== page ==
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20 June 2009

On this day in history: The Tennis Court Oath, 1789

On 5th May 1789 the Estates General of France met at Versailles for the first time in 175 years to ratify various proposed reforms that the King's ministers hoped would end the financial crisis that France found itself mired in. Rather than discuss the new taxes, the representatives of the third-estate were more interested in discussing the organisation of the Estates General. Their concern was that whilst they represented the vast majority of the nation, the other two estates - the clergy and the nobility - would vote together against them since each estate only had one vote.

Attempts at diplomacy between the estates failed, and on 17th June the representatives of the third-estate - by then calling themselves les communes ('the commons') - and a number of delegates from the other two estates who had joined them renamed themselves the National Assembly. They defiantly declared that that since they represented most of the French people then national sovereignty resided with them; although, initially at least, they still recognised the authority of King Louis XVI whose consent they would seek in order to pass any new laws.

Louis, however, was not about to be dictated to. Rather, on 19th June, he chose to go to the National Assembly, annul any degrees it had made, command the clerical and noble delegates to return to their respective orders, and then draw up popular legislation to bring the third-estate back into the fold. He ordered that the hall in which the National Assembly met be locked and a guard be placed there to prevent them meeting while he met in session with leading courtiers to plan how to proceed.

Consequently, on 20th June 1789 the National Assembly found itself without a place to meet. The delegates commandeered an indoor-tennis court that was close by. Once gathered inside, the recalcitrant deputies took a collective oath in defiance of the King to continue meeting until an acceptable constitution be established for the French nation. This act of unity and defiance that consolidated the revolution enjoyed widespread popularity in France. As a result Louis had little choice but to order the remaining delegates of the first- and second-estate to join the National Assembly.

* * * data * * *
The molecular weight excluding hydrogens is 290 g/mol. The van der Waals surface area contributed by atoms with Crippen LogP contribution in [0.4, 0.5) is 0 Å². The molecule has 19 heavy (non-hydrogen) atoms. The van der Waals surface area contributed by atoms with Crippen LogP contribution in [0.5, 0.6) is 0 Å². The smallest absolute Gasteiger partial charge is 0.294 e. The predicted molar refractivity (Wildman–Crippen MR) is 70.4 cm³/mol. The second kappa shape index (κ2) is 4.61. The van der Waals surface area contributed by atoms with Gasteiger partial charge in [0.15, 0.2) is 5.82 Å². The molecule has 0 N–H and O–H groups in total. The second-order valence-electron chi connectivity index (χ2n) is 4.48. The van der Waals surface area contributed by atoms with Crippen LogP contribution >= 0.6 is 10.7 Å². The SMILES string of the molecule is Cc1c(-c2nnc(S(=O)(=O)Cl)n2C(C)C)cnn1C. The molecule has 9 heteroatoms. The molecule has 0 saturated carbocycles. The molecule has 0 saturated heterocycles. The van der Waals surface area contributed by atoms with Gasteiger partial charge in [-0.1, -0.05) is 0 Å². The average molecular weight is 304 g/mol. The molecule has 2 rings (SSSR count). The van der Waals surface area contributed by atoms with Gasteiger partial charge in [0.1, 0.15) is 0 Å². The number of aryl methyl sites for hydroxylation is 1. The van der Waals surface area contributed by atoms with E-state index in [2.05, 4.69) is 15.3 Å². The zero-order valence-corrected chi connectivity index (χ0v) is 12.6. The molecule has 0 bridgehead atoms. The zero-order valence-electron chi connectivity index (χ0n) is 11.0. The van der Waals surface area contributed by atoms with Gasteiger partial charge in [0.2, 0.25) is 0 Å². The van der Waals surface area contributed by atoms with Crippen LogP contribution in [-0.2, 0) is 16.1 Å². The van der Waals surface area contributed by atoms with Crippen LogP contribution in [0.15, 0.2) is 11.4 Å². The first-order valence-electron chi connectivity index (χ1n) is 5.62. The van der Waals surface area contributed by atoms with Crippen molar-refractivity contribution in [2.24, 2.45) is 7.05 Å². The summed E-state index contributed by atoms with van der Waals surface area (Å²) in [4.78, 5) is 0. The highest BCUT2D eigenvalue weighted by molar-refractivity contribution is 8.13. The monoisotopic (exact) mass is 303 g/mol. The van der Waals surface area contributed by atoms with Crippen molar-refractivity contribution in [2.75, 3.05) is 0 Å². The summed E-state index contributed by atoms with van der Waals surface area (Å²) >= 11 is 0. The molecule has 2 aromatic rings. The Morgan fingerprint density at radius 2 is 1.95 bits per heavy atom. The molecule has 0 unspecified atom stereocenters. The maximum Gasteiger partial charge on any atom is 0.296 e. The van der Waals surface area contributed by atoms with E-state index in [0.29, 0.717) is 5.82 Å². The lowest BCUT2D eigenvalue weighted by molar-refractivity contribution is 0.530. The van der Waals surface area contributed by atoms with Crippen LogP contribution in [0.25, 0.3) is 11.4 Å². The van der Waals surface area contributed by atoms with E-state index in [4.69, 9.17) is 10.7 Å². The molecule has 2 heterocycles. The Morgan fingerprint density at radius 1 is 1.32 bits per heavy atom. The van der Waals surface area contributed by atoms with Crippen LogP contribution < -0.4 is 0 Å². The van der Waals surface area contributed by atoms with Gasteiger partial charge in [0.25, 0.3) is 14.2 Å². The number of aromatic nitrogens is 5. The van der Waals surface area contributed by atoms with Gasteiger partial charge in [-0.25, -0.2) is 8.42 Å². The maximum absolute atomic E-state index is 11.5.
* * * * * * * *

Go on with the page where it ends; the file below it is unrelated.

The History Guide site has a page with the full text of The Oath of the Tennis Court.

Related posts
Meeting of the French Estates-General, 5th May 1789
Feudalism abolished in France, 4th August 1789
Parisian women bring Louis XVI back to Paris, 6th October 1789
France reorganised into 83 départements, 4th March 1790
Paris celebrates la Fête de la Fédération, 14th July 1790
Guillotine used for first time, 25th April 1792
September Massacres begin, 2nd September 1792
Louis XVI executed, 21st January 1793


allroundus said...

Nice post. I'm wondering how do you get this information...

Borkiman said...

I have a number of books about the French Revolution. I used The Oxford History of the French Revolution by William Doyle for this post (if my memory serves me well). Also, Simon Schama's Citizens is a very good read on the subject.

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